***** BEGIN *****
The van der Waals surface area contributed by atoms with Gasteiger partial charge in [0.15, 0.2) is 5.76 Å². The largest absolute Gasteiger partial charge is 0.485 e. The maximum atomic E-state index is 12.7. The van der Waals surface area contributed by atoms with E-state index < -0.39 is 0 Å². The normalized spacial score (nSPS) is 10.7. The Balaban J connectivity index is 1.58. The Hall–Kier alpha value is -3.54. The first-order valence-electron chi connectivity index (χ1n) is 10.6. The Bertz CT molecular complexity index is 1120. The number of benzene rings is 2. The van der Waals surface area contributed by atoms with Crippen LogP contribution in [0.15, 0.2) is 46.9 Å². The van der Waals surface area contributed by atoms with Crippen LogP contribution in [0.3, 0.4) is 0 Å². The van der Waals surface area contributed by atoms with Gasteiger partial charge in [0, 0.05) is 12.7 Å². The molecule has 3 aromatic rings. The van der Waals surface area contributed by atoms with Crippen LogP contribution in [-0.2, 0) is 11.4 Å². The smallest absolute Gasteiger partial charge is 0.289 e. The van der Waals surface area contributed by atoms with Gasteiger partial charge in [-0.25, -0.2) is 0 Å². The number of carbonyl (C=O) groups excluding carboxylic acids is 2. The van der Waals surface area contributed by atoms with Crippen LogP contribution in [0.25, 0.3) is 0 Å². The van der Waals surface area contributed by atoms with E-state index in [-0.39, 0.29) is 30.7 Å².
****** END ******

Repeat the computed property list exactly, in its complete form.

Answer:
The van der Waals surface area contributed by atoms with Gasteiger partial charge in [0.15, 0.2) is 5.76 Å². The largest absolute Gasteiger partial charge is 0.485 e. The maximum atomic E-state index is 12.7. The van der Waals surface area contributed by atoms with E-state index < -0.39 is 0 Å². The normalized spacial score (nSPS) is 10.7. The Balaban J connectivity index is 1.58. The Hall–Kier alpha value is -3.54. The first-order valence-electron chi connectivity index (χ1n) is 10.6. The Bertz CT molecular complexity index is 1120. The number of benzene rings is 2. The van der Waals surface area contributed by atoms with Crippen LogP contribution in [0.15, 0.2) is 46.9 Å². The van der Waals surface area contributed by atoms with Crippen LogP contribution in [0.3, 0.4) is 0 Å². The van der Waals surface area contributed by atoms with Gasteiger partial charge in [0, 0.05) is 12.7 Å². The molecule has 3 aromatic rings. The van der Waals surface area contributed by atoms with Crippen LogP contribution in [-0.2, 0) is 11.4 Å². The smallest absolute Gasteiger partial charge is 0.289 e. The van der Waals surface area contributed by atoms with Gasteiger partial charge in [-0.25, -0.2) is 0 Å². The number of carbonyl (C=O) groups excluding carboxylic acids is 2. The van der Waals surface area contributed by atoms with Crippen LogP contribution in [0.25, 0.3) is 0 Å². The van der Waals surface area contributed by atoms with E-state index in [-0.39, 0.29) is 30.7 Å².